The title alone was intriguing enough. I’ve spent a fair amount of time in southern Africa and the term expat conjured up all kinds of images in my mind—characters from the Serbian road contractor to the Canadian water resources professor and everything in between. In Africa, expats stand out because, quite often, they are white, although the Chinese are giving everyone a run for their money (quite literally, actually).
This story, however, takes place in Luxembourg and the Paris. American expats stick out only because of their missing language skills and, possibly, because of their baseball caps. Skin color doesn’t enter the equation. Kate, Dexter and their two sons show up in Luxembourg on very short notice, because Dexter, a nerdy kind of network security expert who protects banks against hackers, has gotten a job there. Or so he says. Kate is rather surprised. One, because of the short notice, and, two, because she works for the CIA, something Dexter doesn’t know, and must be debriefed before they let her go. And so we’re off to the races.
Kate spends an extraordinary amount of time dressing and undressing the boys, bringing them to kindergarten, picking them up and, in between, having lunch or tea or dinner with a gaggle of nosy, gossipy expat wives. Of course, she is bored out of her mind. If you used to assassinate folks for your government, the housewife life would seem a tad dull to you, too. Especially if your husband is spending all hours of the day at work or on business trips.
New friends show up. Some more suspicious than others. Kate can’t stop imagining nefarious goings-on behind the facade of expat gentility. She even pulls in an old CIA handler to get the dirt on a couple that has given her reason for suspicion. She’s proven right. The couple isn’t a couple, they are FBI agents seconded to Interpol. They are investigating her husband. This is when the story picks up steam and reveals interesting and unforeseen plot twists.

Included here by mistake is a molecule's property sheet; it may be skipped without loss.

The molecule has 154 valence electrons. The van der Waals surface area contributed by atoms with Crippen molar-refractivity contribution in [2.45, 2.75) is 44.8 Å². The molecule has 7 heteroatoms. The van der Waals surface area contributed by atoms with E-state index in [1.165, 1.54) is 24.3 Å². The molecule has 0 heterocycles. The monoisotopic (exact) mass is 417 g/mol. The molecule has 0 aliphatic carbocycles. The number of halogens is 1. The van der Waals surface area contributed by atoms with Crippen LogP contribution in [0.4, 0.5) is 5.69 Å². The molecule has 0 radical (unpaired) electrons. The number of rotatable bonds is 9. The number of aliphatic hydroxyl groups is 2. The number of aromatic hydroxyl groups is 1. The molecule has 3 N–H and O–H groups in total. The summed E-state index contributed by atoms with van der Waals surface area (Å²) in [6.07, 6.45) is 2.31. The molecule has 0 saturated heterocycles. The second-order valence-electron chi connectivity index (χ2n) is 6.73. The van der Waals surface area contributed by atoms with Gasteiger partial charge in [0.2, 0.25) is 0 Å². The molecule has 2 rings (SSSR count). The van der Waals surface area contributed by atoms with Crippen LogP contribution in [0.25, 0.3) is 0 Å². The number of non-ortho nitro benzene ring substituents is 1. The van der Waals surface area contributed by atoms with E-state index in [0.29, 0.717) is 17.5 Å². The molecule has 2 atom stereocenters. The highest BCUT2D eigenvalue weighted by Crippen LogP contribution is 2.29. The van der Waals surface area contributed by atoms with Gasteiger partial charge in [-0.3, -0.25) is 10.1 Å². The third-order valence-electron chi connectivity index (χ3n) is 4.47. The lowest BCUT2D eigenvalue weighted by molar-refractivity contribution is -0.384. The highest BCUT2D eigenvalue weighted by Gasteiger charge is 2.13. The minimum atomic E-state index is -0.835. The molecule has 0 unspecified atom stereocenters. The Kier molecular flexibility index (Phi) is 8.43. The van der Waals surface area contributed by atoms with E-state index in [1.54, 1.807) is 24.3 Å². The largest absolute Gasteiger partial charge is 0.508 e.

So far so good. Pavone employs the time shift thing, one scene in the present, followed by a slew of scenes taking place a year or so earlier. The effect is jarring, and I didn’t like it. It seemed a bit gimmicky, in part, because the present scenes show Kate and Dexter working together, whereas Kate harbors suspicion against Dexter in the past scenes. So the reader already knows that they’ve patched things up. That takes the mystery out of what happens next. The writing is breezy, the perspective is upper middle class—having lunch at expensive cafés is normal as is jetting to the alps or driving to Amsterdam for the weekend.
Does Pavone capture the voice of Kate, from whose POV the story is told? I kept thinking about that. This is a guy writing from the perspective of a woman. Sure, it can be done. I don’t doubt that for a moment. Did he succeed? I think so. It helps that Kate is an ex-CIA assassin. So the rational calculations with which she pursues her path seem to fit her persona. Still, I felt there was something missing. Can’t quite put my finger on it. It’s good, but not great.
- Legitimate Business Is Out!
- Devil in a Blue Dress by Walter Mosley